When you read stats, the defensive line of the Oakland Raiders did not enjoy a fruitful 2018. Yet, looking on one spot on the interior will affect their fortunes this year. Boasting quicker, fluid 3-technique tackles, the focus needs to find the quieter teammates: the nose tackles. Between Johnathan Hankins and Justin Ellis, the Raiders will need a ferocious season from the nose tackle spot.
Granted, nose tackles are not the stat-filling glory type of players. What they do will not show up on the box score. Yet, their actions scream out on film. Nose tackles will fight; battling guards and centers all game. Hankins and Ellis are perfectly suited to meeting the double team with brutish power and the ability to clog the running lane. Not to mention, they can alter the pocket. While they may not get home, the center and guards taking up backfield space will affect anyone.
Johnathan Hankins is an uncommon nose tackle. Normally, nose tackles will clog up the middle and coaches oull them for passing downs. However, during his career, he tallied twelve sacks. More importantly, the twenty-seven TFL show a knack for making stops in the backfield. The Raiders see him as the starter. Within Paul Guenther’s defense, Hankins assumed the Domata Peko role, the plugger.
While Hankins provides a more dynamic skillset, Justin Ellis is a straight nose tackle. For instance, he takes up blocking, smothering the running game. Chances are the Raiders will need to choose between the two. Ellis makes 4.75 million, while Hankins nets 3 million. Ellis, at this point, could serve as the perfect backup with a pay cut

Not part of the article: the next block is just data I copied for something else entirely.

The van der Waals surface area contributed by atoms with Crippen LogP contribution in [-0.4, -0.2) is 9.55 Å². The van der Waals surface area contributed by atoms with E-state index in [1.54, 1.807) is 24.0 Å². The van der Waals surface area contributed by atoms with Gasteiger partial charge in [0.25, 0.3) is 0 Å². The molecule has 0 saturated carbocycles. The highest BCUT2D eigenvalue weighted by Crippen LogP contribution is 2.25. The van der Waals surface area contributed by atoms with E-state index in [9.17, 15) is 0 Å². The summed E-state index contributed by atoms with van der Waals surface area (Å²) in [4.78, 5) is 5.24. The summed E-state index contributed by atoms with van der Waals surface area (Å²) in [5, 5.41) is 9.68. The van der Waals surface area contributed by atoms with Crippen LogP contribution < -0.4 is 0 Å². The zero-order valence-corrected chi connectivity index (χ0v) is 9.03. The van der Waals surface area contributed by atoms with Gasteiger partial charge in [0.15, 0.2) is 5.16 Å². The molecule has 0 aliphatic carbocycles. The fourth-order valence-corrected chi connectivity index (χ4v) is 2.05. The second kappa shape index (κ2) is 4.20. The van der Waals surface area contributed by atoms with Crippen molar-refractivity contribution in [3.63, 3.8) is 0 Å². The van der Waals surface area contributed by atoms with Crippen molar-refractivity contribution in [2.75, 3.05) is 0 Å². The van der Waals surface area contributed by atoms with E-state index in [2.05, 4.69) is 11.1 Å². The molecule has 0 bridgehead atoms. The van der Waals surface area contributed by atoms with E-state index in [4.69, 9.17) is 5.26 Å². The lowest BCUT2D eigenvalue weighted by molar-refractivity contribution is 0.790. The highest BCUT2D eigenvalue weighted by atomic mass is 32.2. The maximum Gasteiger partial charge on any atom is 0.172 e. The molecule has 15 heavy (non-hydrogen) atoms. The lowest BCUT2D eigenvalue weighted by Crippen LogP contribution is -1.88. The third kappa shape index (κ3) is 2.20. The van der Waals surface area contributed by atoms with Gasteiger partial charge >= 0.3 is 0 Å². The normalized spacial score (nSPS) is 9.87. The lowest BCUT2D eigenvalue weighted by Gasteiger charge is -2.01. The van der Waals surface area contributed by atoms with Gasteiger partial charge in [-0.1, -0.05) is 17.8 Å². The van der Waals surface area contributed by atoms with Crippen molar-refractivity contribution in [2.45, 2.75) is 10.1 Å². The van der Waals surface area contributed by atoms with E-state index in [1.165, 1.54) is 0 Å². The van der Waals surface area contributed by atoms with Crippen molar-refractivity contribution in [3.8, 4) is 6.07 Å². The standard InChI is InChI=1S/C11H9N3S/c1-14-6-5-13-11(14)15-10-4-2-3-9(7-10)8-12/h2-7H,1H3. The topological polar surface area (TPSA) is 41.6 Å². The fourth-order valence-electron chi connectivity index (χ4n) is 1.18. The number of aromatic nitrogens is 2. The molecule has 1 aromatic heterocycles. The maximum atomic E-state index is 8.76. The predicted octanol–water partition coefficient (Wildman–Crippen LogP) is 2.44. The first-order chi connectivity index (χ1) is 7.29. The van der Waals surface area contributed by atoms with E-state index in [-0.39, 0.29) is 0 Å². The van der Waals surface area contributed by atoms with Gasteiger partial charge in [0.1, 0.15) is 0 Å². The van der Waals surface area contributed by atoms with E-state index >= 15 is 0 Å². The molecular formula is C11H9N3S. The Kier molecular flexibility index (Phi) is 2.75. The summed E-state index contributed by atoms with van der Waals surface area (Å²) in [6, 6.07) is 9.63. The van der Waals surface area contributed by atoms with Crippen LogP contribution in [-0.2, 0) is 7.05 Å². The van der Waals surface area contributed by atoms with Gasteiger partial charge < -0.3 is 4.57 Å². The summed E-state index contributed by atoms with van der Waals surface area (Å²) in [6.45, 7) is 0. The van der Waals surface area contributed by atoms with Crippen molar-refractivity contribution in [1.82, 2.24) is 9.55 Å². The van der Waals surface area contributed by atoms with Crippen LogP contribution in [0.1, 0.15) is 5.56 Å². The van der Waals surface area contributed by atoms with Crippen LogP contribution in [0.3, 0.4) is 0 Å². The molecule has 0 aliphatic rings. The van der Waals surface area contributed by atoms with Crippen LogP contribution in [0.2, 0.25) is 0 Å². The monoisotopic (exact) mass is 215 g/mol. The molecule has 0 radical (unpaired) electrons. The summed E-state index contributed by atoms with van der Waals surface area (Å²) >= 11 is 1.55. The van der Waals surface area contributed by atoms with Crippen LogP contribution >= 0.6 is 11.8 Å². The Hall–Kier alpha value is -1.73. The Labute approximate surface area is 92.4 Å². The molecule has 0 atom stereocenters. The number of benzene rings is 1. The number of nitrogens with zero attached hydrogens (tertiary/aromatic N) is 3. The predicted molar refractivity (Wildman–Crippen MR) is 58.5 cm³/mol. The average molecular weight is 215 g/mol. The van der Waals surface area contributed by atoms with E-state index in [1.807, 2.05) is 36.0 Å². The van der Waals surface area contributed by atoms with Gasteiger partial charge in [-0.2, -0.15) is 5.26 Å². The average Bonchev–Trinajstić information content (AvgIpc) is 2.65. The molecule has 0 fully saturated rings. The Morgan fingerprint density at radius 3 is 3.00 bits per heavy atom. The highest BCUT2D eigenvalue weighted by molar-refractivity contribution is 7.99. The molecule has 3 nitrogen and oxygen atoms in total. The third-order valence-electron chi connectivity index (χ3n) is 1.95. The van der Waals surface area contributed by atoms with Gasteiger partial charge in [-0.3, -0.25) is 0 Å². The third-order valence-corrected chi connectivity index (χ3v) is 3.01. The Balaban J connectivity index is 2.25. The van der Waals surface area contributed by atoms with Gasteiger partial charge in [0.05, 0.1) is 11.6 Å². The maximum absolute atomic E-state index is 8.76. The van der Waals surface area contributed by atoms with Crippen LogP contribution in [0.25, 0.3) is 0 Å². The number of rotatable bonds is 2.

Unbelievably, the Los Angeles Chargers loom in the distance. If you look past Philip Rivers, realize the two-headed monster at running back. Melvin Gordon found his rhythm as a rusher, giving the Chargers a lead back that will gash defenses. Meanwhile, his backup Austin Ekeler profiles as more of a pass-catcher. However, his 5.3 yards per carry makes him an immediate threat. For the Raiders to beat the Chargers, they need to force their offense into being one-dimensional.
Granted, if you don’t closely watch the Raiders on defense, you may miss the nose tackles. They do the dirty work. If the defense showed marked improvement, look inside. The Raiders need to win at the point of attack.